The exchange interaction includes not only a term reflecting the repulsive Pauli interaction, but also a correction for the electron self-energy of the Hartree equations. That is because the electron density that is used to calculate the Hartree potential includes the density of the orbital of the electron under consideration as well as all the other ...


1

If you're asking about the principal contribution to the repulsive part of the interaction between two hydrogen atoms as they get close together, it's easy: it's almost exclusively driven by the electrostatic repulsion between the two protons. When the protons are closer together than one angstrom, there is very little electron charge between the two protons,...


1

The column vector notation can be used to express the result of exchange of spatial or spin arguments of the psi function, if we adopt this convention: if the symbol is on the left side of the tensor product, it belongs to particle 1, if it is on the right side, it belongs to particle 2. This means that when the symbol $\psi_n$ is moved from the left ...


1

I would normally approach this by flipping your initial formulas: take the conjugate of $$ \langle \mathbf r_1,\sigma_1,\mathbf r_2,\sigma_2| P_{12}^\mathrm{space} |\psi\rangle = \langle \mathbf r_2,\sigma_1,\mathbf r_1,\sigma_2|\psi\rangle $$ to get $$ \langle \psi|P_{12}^\mathrm{space}|\mathbf r_1,\sigma_1,\mathbf r_2,\sigma_2\rangle = \langle \psi|\mathbf ...


1

The argument for the temperature to go up would be that the conversion of mass to energy produces some sensitive heat which increased the average temperature of the system. Correct. You're converting energy in one form to energy in another form. A simpler example would be burning wood inside the system. But is that violating the first law - as at ...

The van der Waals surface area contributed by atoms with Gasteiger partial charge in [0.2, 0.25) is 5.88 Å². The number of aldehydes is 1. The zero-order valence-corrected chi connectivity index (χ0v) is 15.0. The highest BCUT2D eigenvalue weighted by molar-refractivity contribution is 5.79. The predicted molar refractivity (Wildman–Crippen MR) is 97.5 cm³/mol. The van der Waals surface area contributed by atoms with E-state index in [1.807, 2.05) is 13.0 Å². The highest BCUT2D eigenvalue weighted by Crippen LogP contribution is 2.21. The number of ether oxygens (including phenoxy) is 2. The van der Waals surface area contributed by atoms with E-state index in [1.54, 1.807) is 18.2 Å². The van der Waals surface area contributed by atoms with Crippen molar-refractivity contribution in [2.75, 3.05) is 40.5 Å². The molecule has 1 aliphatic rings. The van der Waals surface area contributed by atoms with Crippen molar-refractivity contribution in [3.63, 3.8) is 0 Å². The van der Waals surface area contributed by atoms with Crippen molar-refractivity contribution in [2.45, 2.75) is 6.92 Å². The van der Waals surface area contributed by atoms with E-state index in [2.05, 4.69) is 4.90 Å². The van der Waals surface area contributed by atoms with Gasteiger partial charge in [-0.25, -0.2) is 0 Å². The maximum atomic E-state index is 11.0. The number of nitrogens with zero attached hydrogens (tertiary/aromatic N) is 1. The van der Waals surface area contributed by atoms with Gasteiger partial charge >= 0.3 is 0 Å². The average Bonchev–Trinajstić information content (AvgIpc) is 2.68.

1

All half integer particles are antisymmetric by the virtue of the spin-statistics theorem, which states that half integer particles must follow Fermi-Dirac statistics. As for your doubt concerning the spatial part of the wave function is symmetric, the net wave function comprising of the spin part and the spatial wave part must be antisymmetric, and this ...


1

Let's take a usual non-relativistic many body bosonic (there is not much difference in taking bosons of fermions, at least for the purpose here) Hamiltonian for $N$ particles of mass $1/2$ on $L^2_{s}(\mathbb{R}^{Nd})$ (where $s$ stands for symmetric functions, wrt exchange of particles): $$H=H_0+H_{int}=\sum_{j=1}^N -\Delta_{x_j}+\frac{1}{N}\sum_{j<i}V(...


1

Neutrino can interact only by exchange of electroweak boson. So in each reaction with neutrino $W^\pm$ or $Z$ bosons must be involved. Also, Standard Model neutrino is assumed to be massless, so there is defined handedness: neutrino is left-handed and antineutrino is right-handed. Consequence of it is that left-handed neutrino will interact only with ...


1

The short answer is that Feynman diagrams definitely do not represent the trajectories of particles in spacetime; they are simply a way of writing down formulae that would otherwise be pretty hard to remember. The long answer is below. Quantum Field Theory, which is the mathematical formalism behind particle physics, dictates that when we scatter two ...


1

"The nonrelativistic theory has no necessary relation between spin and statistics, as you can understand from the example of a nonrelativistic 2d spinless fermion (imagine 2d confined electrons with a huge magnetic field in the z-direction which forces the spin to always be along the z-axis). The electrons behave as spinless particles with respect to the 2d ...